For me, this year’s Hitman remains strange despite its quality. At first, I was perplexed by the series’ foray into episodic content. Did IO Interactive want each section to be polished to the utmost before release, until every facet shone like Agent 47’s big bald dome? Perhaps, but the money-grabbing nature of Square Enix’s big business, through the game’s ability to generate interest and revenue throughout the year, is a more-than-likely answer. Cynicism be damned, my most recent qualms come from the structure of Episode Five: Colorado. The level is far from bad, but the size of the map, as well as its verticality and uniqueness in terms of visuals, are somewhat lacking.
Hitman is at its best when it delves into the mundane; not the boring, but the everyday. Sneaking around suburban neighbourhoods or posh hotels, or even quaint Italian fishing villages, allows for freedom in terms of disguises and routes, as well as splendorous views and relaxation when planning out murders accordingly. Episode Five’s mission is a far cry from the liberty of Paris, Sapienza, Bangkok and even the less-stellar Marrakesh; it takes place on a fogging farm out by the Rockies, and is home to, not civilians, but torrents of armed guards and militia. This immediately takes the fun out of hiding in plain sight as the outfits available are limited to soldiers and a few moving men, and every zone is hostile without a suitable disguise. 47 can no longer skulk around crowded streets unseen as a tourist or waiter and, overall, the level feels restricted as a result; more like the linear, guard-strewn passageways of Hitman: Absolution, than the open playgrounds of Blood Money.
Colorado also feels much more cramped than other locations released over the previous months. Bangkok played host to a stellar hotel, comprised of multiple buildings with around six floors each. Sapienza, meanwhile, consisted of an entire town, with an ice cream parlour, a huge mansion, a church and accompanying graveyard, a beach and prominent promenade, and various other shops; once again on many different floors. The farm in Episode Five is just that: a farm. There may be barns and outhouses, and a large two-storey house at one end, but the entire location lacks expansiveness, which in turn reduces the variety of kills available when approaching any of the level’s four targets. You may be able to blow up a man using his smartwatch, and push a lady into a large pond of slurry, but, once again, your options for assassination are slight by comparison with previous episodes.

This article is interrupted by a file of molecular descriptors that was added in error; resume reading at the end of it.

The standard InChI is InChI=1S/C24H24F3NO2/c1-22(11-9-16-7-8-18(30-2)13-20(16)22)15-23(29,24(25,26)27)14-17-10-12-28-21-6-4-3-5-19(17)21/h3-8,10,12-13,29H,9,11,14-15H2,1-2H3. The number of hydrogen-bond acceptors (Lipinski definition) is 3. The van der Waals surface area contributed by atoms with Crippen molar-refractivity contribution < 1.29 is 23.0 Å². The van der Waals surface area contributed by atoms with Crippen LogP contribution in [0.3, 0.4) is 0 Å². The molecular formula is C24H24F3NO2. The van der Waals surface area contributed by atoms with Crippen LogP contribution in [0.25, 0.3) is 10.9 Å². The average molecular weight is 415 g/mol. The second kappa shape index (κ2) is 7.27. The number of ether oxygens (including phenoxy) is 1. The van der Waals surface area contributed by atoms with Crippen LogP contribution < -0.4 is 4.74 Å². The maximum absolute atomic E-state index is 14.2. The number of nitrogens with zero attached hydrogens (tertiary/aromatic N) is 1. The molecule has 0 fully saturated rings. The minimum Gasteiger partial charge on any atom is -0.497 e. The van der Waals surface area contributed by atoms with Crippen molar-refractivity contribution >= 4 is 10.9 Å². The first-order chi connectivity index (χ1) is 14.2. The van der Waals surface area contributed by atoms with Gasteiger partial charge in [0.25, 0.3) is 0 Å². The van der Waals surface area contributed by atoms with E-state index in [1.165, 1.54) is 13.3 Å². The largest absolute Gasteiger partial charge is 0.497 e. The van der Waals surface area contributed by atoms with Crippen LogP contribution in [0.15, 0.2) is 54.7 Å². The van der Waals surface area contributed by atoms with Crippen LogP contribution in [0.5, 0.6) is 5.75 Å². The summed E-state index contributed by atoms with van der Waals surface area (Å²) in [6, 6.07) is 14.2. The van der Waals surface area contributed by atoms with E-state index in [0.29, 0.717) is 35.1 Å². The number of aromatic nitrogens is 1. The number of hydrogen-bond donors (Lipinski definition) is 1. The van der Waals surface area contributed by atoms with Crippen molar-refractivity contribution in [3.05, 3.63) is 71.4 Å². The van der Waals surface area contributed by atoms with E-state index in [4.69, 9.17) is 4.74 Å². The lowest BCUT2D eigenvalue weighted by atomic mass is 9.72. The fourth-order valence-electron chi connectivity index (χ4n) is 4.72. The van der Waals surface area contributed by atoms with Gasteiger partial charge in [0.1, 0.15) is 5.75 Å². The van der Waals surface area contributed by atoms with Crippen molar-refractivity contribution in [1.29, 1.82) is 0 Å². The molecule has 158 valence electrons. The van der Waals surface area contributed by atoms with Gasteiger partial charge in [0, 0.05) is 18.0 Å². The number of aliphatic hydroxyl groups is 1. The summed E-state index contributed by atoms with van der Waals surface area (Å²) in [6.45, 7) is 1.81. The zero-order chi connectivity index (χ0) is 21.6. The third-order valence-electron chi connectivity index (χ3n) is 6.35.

Speaking of trifles, Hitman’s story is still meandering around in an area between muddled and flatness. From the opening episode, bits and pieces of dull mystery – with characters using pronouns instead of names to develop intrigue – have been dripped out before and after each episode. Unfortunately, every single one of these cutscenes has developed into nothing more than a dragging piece of nonsense, and now, on the fifth, I’m still as perplexed as I was when the credits rolled on Paris. Too many questions have been asked and, with only Episode Six to go, I doubt that answers will be received.
There are some better touches throughout the level, however, that make it a worthwhile play despite these glaring misgivings. For starters, you can dress up as a scarecrow, which, as you may know, is not a common thing to do in either reality or the fictional world. Secondly, you can pick up apricots and throw them at unsuspecting guards; they squelch satisfyingly on the floor. Thirdly, and most importantly, Episode Five distances itself from others, in a more captivating way this time, through its unsettling tone. An air of constant dread flocks the area, as misty bogs and the croaking sounds of fauna surround you in a Deliverance-like manner. It darkens the atmosphere and adds interest to a level that could have otherwise been wholly disappointing.
Colorado has taught me something about the Hitman formula: variety, freedom and size are all very important. Sadly, this episode lacks all three, and while the interesting tone and a few quirky titbits are scattered sparingly throughout, Episode Five is still the filthy cream amongst a fabulous crop.
Colorado ain't no playground
Episode Five reduces 47's ways to play in a smaller, more limited level.